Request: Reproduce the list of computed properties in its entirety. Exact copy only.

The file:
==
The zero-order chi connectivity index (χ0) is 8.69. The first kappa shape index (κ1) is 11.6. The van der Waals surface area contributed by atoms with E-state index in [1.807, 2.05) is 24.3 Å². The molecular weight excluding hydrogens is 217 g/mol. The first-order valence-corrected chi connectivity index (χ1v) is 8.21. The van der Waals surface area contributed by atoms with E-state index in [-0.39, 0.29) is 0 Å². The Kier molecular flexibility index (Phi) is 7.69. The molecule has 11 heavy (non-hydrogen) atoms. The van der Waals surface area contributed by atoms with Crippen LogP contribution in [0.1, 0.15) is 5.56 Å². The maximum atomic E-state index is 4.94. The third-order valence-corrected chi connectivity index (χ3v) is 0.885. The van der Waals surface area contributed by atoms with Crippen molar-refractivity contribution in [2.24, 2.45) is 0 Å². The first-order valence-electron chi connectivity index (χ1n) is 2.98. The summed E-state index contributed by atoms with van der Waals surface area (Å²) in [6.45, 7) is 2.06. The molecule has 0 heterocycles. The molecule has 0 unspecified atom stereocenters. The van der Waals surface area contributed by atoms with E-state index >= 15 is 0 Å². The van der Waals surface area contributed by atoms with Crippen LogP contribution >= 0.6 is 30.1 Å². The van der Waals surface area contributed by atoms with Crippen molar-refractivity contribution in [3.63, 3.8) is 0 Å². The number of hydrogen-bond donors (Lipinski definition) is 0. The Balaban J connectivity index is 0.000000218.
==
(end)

The zero-order chi connectivity index (χ0) is 8.69. The first kappa shape index (κ1) is 11.6. The van der Waals surface area contributed by atoms with E-state index in [1.807, 2.05) is 24.3 Å². The molecular weight excluding hydrogens is 217 g/mol. The first-order valence-corrected chi connectivity index (χ1v) is 8.21. The van der Waals surface area contributed by atoms with E-state index in [-0.39, 0.29) is 0 Å². The Kier molecular flexibility index (Phi) is 7.69. The molecule has 11 heavy (non-hydrogen) atoms. The van der Waals surface area contributed by atoms with Crippen LogP contribution in [0.1, 0.15) is 5.56 Å². The maximum atomic E-state index is 4.94. The third-order valence-corrected chi connectivity index (χ3v) is 0.885. The van der Waals surface area contributed by atoms with Crippen molar-refractivity contribution in [2.24, 2.45) is 0 Å². The first-order valence-electron chi connectivity index (χ1n) is 2.98. The summed E-state index contributed by atoms with van der Waals surface area (Å²) in [6.45, 7) is 2.06. The molecule has 0 heterocycles. The molecule has 0 unspecified atom stereocenters. The van der Waals surface area contributed by atoms with E-state index >= 15 is 0 Å². The van der Waals surface area contributed by atoms with Crippen LogP contribution >= 0.6 is 30.1 Å². The van der Waals surface area contributed by atoms with Crippen molar-refractivity contribution in [3.63, 3.8) is 0 Å². The number of hydrogen-bond donors (Lipinski definition) is 0. The Balaban J connectivity index is 0.000000218.